The method of onward transfer of the sigma-delta noise in the D/A modulator shown in FIG. 2 merely represents a specific case. For example, in place of the delivery of the negative-signed noise of a sigma-delta modulator to the input of the next shown in FIG. 2, the negative-signed noise of a sigma-delta modulator can also be distributed over a plurality of sigma-delta modulators, as shown in FIG. 3. The advantage of this approach lies in the lowering of the noise power in the case of the least favorable possible combination. If the noise of the sigma-delta modulator SD1 a is designated as R1 a for example, the noise of the individual sigma-delta modulators in FIG. 2 in the useful signal band constitutes:
    Noise ratio of SD1a to D/A1a: R1a
    Noise ratio of SD1b to D/A1b: R1b-R1c
    Noise ratio of SD1c to D/A1c: R1c-R1b
    Noise ratio of SD2 to D/A2: R2-R1c
  • [0045]
    If it is assumed that the individual digital to analog converters D/A1 a, D/A1 b, D/A1 c, D/A2 vary in amplitude by the amount 1+/−d, then in the worst case, the sign of d is positive in the case of D/A1 a, negative in the case of D/A1 b, positive in the case of D/A1 c and negative again in the case of D/A2, with the result that the overall output signal noise
    (1+d)*R 1 a+(1−d)*(R 1 b−R 1 a)+(1+d)*(R 1 c−R 1 b)+(1−d)*(R 1 c+R 2)=R 2+2*d*(R 1 a−R 1 b+R 1 c)
    is obtained for the multibit sigma-delta modulator with compensation of the noise. The first term R2 corresponds to the noise shaping sought and is greatly reduced in amplitude in accordance with the selected amplification. Since the noise signals of the individual sigma-delta modulators are independent of each other, their powers are added in a linear manner. In the case of equal noise power of the modulators therefore, E{R2*R2}+12*E{R1 a*R1 a} is obtained as the overall in-band noise power, where E{ } designates the expected value. This noise power lies approx. 6 dB above the noise power of three sigma-delta modulators operating independently of each other.
  • [0047]
    Alternatives Represent
    Noise ratio of SD1a to D/A1a: R1a
    Noise ratio of SD1b to D/A1b: R1b-0.5*R1a
    Noise ratio of SD1c to D/A1c: R1c-0.5*R1a-R1b
    Noise ratio of SD2 to D/A2: R2-R1c

    with an overall noise power of
    E{R 2*R 2}*{1+d}+9*E{R 1 a*R 1 a}
  • [0049]
    and
    Noise ratio of SD1a to D/A1a: R1a
    Noise ratio of SD1b to D/A1b: R1b
    Noise ratio of SD1c to D/A1c: R1c-0.5*R1a-0.5*R1b
    Noise ratio of SD2 to D/A2: R2-0.5*R1a-0.5*R1b-R1c

    with an overall noise power of
    E{R 2*R 2}*{1+d}+8*E{R 1 a*R 1 a}.
  • [0051]
    The last variation is shown in FIG. 3. This also illustrates that in the case of a linear-phase filter frequency response with absolute frequency response 1 in the pass band, filtering of the useful signal can be omitted as a rule since this is normally already band-limited. A disadvantage in the case of this version, however, is the fact that the input level of SD2 increases and therefore, to prevent overdriving of the sigma-delta modulator, the gain of the noise compensation without mismatching turns out lower.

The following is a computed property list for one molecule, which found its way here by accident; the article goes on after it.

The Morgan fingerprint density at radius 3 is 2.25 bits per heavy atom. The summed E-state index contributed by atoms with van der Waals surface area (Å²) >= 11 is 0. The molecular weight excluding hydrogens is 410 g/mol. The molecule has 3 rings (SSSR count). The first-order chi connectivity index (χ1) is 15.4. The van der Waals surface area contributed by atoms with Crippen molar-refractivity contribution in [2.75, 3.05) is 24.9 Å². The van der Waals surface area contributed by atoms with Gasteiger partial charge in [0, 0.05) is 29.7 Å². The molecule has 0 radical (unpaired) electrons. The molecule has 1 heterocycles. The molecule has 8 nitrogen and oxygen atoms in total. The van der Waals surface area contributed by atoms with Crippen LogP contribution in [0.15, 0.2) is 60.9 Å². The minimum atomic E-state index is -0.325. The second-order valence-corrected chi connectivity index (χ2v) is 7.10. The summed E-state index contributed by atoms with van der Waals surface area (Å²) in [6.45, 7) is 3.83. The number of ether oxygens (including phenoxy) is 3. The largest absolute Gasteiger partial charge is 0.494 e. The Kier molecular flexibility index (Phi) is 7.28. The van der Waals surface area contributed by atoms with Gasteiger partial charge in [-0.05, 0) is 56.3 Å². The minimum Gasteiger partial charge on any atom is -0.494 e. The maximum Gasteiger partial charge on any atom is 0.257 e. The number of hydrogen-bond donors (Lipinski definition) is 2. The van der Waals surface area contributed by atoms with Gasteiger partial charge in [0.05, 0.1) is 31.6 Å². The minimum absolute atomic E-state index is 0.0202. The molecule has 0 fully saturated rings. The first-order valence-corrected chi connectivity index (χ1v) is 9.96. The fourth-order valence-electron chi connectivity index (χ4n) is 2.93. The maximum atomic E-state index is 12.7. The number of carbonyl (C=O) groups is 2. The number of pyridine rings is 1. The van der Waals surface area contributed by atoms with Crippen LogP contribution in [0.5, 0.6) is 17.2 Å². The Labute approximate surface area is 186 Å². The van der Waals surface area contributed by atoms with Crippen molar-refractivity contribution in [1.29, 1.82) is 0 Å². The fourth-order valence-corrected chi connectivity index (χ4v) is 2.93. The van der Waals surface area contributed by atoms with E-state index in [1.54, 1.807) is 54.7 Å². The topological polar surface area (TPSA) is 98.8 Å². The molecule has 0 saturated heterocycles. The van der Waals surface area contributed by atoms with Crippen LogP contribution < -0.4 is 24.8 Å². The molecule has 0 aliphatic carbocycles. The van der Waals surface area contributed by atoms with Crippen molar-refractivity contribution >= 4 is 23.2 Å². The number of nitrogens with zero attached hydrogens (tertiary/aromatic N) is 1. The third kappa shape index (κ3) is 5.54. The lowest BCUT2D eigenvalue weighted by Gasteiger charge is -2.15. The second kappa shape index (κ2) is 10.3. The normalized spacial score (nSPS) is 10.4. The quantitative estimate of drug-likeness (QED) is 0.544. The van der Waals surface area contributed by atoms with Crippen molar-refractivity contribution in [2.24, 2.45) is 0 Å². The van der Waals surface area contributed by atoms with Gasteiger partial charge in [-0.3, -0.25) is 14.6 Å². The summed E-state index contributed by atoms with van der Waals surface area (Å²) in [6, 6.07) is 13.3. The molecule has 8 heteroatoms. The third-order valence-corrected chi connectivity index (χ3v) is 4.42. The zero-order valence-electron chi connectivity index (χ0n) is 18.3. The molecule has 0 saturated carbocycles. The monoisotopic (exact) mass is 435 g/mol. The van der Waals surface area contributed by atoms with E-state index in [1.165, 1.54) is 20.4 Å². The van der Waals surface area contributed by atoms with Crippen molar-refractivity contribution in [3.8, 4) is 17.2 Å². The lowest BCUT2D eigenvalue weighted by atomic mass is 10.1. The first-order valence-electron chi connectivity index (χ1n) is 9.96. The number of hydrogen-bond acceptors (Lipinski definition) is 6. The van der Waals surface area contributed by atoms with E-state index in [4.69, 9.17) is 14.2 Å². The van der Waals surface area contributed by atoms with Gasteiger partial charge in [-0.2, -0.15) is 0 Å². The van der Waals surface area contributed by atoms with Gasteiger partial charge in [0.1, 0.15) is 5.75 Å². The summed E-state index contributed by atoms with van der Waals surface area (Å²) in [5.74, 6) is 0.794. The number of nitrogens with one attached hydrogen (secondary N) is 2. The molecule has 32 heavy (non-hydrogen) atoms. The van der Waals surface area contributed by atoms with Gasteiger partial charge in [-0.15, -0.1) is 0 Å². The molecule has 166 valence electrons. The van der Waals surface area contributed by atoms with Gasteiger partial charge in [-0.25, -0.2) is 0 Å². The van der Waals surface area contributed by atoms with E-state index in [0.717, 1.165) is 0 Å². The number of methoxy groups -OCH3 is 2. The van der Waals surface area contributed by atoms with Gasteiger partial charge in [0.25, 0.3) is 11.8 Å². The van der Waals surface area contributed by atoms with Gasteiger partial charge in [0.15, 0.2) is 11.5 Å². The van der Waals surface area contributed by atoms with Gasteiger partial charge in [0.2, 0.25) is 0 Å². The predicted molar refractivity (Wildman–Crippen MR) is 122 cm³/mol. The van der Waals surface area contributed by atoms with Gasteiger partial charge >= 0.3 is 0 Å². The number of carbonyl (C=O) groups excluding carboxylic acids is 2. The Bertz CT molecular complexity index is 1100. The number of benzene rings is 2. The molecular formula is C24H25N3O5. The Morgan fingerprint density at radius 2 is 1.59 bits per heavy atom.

• [0052]
    The structure of a sigma-delta modulator offers yet a further advantage. The power of the interference signal which has been designated as sigma-delta noise up to now is not spectrally shaped and distributed evenly over the frequency range as a rule. Interference lines arise in the frequency range in the case of certain signals, in which the noise power of the closer environment is concentrated. To largely suppress this effect, “dither” DI1 a, DI1 b, DI1 c is added to sigma-delta modulators SD1 a, SD1 b, SD1 c (“dither” is a stochastic signal) which is either added to the input signal of the sigma-delta modulator or is directly established in the decision of the sigma-delta modulator. The “dither” normally reduces the interference lines at the expense of the achievable signal-to-noise ratio of the modulator and is therefore severely limited in amplitude.
  • [0053]
    The interference effect of the “dither” can now be caused to mutually compensate for itself by the plurality of coupled modulators of the compensating sigma-delta modulator. This is shown in FIG. 4 on the basis of the specific case from FIG. 3, by way of example. Different “dither” signals are added to the respective input signal for the three sigma-delta modulators SD1 a, SD1 b and SD1 c. The fundamental aspect now is that the total of all “dither” signals cancels out, i.e. that no signal components of the “dither” are present any longer in the multibit signal to be generated.
  • [0054]
    An application example for “dither” constitutes
    DI 1 b(k)=−0.5*DI 1 a(k), DI 1 c(k)=0
    SD1 b compensates for half the dither DI1 c of SD1 a by the specific filter arrangement, while the rest is compensated for by SD1 c. A problem in this respect, however, constitutes the behavior of the individual digital to analog converters in the case of mismatching. In the worst possible case (divergence +d, −d, −d), the interference effect of the power of the “dither” (16/9) is higher than that of three uncorrelated “dither” signals.
  • [0056]
    The generation of “dither” signals of this type can be achieved in the following manner:
      • 1. Three random signals, which are statistically independent of each other, are generated DI1 a(k), DI1 b(k), DI1 c(k)
      • 2. The individual signals are distributed in such a way that each sigma-delta modulator receives the total of the positive random number of one random signal and two negative random numbers multiplied by the factor 0.5 in each case as “dither”.
  • [0059]
    On the basis of the specific structure shown in FIG. 4, this means
    DI 1 a(k)=z 1(k)−0.5*z 2(k)−0.5*z 3(k)
    DI 1 b(k)=−0.5*z 1(k)+z 2(k)−0.5*z 3(k)
    DI 1 c(k)=0.
  • [0060]
    The invention has been described in detail with particular reference to preferred embodiments thereof and examples, but it will be understood that variations and modifications can be effected within the spirit and scope of the invention.
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Referenced by
Citing PatentFiling datePublication dateApplicantTitle
US7130327 *Jun 27, 2003Oct 31, 2006Northrop Grumman CorporationDigital frequency synthesis
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Classifications
U.S. Classification341/143
International ClassificationH03M3/04
Cooperative ClassificationH03M7/3022, H03M3/50
European ClassificationH03M3/30